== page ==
The government has made $50 million more available for rural broadband, drawn from the $3 billion pool for "shovel-ready" projects under the Covid Response and Recovery Fund.
Advocacy groups were quick to welcome the joint announcement by Infrastructure Minister Shane Jones and Communications Minister Kris Faafoi.
But there was also a degree of frustration with the lack of detail.
The $50m announcement came with only one immediate project specified: broadband connections for 380 households and businesses in Jones' backyard of Northland with access to Ultrafast Broadband in a project.
"The funding enables Northpower Fibre to extend improved broadband capacity in certain areas around Whangarei, Dargaville and Mangawhai Heads," Jones said.
Beyond the minister's home patch, there were only broad stroke indications.
The funding would help unspecified parts of Bay of Plenty, Waikato, top of the south and Canterbury, secondly, Gisborne, Manawatu-Wanganui, Auckland rural areas and Otago, and thirdly Hawke's Bay, West Coast, Taranaki, rural Wellington and Southland, with partners yet to be named.
This isn't the first time that close-contest Northland has been at the front of the broadband queue.
At the last election, National made the marginal electorate ground-zero for new UFB2 spending.
Technology Users Association of NZ head Craig Young welcomed the policy but said it "needs more detail".
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And although the first slice of the $50m has gone to corporate incumbent NorthPower Fibre, Wispa (Wireless Internet Service Providers Association) head Mike Smith hoped his members would get a significant chunk of the new funding.
"Covid-19 saw a substantial increase in rural Internet traffic for education, business and social reasons, in the country as much as in towns. WISPs [small, independent wireless ISPs] coped extremely well, but there is now a need to upgrade our networks to recognise that this is a permanent change in traffic patterns and not just a temporary aberration."
With the urban Ultrafast Broadband (UFB) public-private rollout now entering its mature stages (it hit the one million connection milestone on Friday), attention is turning to gaps in rural coverage, where progress has been slower, and the looming forced-march from copper for technology laggards (residents of Devonport and Miramar will shortly become the first to lose service if they don't upgrade to UFB fibre or fixed-wireless).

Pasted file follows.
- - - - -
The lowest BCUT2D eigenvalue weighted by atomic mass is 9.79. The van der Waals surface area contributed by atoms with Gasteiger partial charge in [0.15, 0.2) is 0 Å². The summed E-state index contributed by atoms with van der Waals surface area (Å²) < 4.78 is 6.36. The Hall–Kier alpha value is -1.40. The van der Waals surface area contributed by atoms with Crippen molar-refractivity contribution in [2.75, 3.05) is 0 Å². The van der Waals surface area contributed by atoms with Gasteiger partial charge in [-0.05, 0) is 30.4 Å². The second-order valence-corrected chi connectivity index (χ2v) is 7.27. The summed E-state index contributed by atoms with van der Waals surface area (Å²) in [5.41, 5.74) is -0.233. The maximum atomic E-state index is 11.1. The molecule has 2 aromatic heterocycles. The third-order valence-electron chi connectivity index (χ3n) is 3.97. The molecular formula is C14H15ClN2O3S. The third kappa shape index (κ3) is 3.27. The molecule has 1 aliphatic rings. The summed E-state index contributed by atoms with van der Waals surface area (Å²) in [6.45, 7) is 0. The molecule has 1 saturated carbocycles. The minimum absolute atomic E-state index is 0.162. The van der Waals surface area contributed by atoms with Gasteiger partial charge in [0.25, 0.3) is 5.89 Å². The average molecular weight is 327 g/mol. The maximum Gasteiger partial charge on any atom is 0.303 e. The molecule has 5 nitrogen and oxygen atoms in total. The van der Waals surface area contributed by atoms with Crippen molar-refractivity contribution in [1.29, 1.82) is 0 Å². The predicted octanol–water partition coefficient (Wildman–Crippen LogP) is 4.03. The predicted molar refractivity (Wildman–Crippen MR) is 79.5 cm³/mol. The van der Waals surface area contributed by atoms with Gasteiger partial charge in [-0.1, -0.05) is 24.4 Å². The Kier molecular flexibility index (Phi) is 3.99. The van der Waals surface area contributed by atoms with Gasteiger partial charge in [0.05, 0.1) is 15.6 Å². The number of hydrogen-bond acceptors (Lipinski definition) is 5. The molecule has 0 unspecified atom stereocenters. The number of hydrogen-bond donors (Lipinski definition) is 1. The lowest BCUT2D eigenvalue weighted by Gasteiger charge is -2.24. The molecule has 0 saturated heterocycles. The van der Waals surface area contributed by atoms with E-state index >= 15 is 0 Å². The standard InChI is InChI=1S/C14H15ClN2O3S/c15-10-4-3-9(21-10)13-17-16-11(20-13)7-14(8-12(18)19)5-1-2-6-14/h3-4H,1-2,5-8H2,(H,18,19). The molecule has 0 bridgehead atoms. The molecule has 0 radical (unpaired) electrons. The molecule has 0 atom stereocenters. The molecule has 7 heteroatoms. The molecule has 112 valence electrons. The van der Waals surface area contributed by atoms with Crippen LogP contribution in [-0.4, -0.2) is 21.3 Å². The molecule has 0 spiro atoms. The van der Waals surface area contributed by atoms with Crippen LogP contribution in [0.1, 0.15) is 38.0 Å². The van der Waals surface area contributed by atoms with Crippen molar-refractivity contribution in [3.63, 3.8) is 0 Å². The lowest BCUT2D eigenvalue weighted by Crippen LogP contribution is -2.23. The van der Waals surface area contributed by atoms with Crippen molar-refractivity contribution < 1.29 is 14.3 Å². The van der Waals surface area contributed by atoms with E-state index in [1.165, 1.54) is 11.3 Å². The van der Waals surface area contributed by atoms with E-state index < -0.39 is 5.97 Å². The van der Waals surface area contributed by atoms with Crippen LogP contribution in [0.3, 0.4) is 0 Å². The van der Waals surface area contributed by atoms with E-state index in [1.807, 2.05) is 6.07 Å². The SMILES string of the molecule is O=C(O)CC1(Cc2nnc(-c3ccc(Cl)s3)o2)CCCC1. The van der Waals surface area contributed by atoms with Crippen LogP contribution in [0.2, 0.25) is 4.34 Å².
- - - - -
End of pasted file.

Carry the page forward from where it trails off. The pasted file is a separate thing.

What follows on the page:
The $50m digital connectivity package - which comes on top of a $15m top-up in April - is intended to address rural connectivity issues that arose during the Covid-19 lockdown, Jones said.
In particular, it aims to increase broadband availability in areas where congestion and capacity constraints emerged during lockdown. This typically occurred in high density rural and urban fringe areas.
Faafoi said that the focus of the $50m funding would be on creating new broadband capacity and availability in the areas with the greatest congestion, now and in the future, and would be open to any form of broadband technology.
"People who live in semi-rural lifestyle areas around towns and cities often experience broadband congestion due to certain technologies not having enough capacity during peak times, which became even more pronounced during the Covid-19 lockdown," Faafoi
Rural rollout lagging
Crown Infrastructure Partners' first-quarter report makes good reading for urban dwellers, with the aforementioned 1 million UFB fibre connection milestone.
Some 58 per cent of homes and business within reach of UFB fibre have now connected. With the urban public-private project now down to its last couple of years, 82 per cent of Kiwis can now access super-fast fibre.
Most (67 per cent) are on 100 megabit per second plans, the fibre entry-level here but more than twice the bandwidth of the average fixed-line plan across the Tasman, if due for a hotly-disputed regulated price rise in October.
Some 132,659 are on 1 gigabit per second connections - or some fo the fastest residential broadband available on the planet.
But the Rural Broadband Initiative (RBI) and the Mobile Black Spot Fund (MBSF) have more mixed numbers - particularly in terms of new cell towers being built by the Rural Connectivity Group (a joint venture between Vodafone, Spark and 2degrees, with backhaul by Chorus).
In Auckland, for example, the UFB has 66 per cent uptake, but RBI2 and MBSF lag on the rural fringe with only two mobile towers or 8 per cent of the target built.
Bay of Plenty has three new towers or 9 per cent of the target; Gisborne has two towers or 12 per cent of the total.
The West Coast is easily the best-placed, relatively speaking, with 15 mobile towers built to cover gaps in broadband and mobile coverage - or 30 per cent of the target.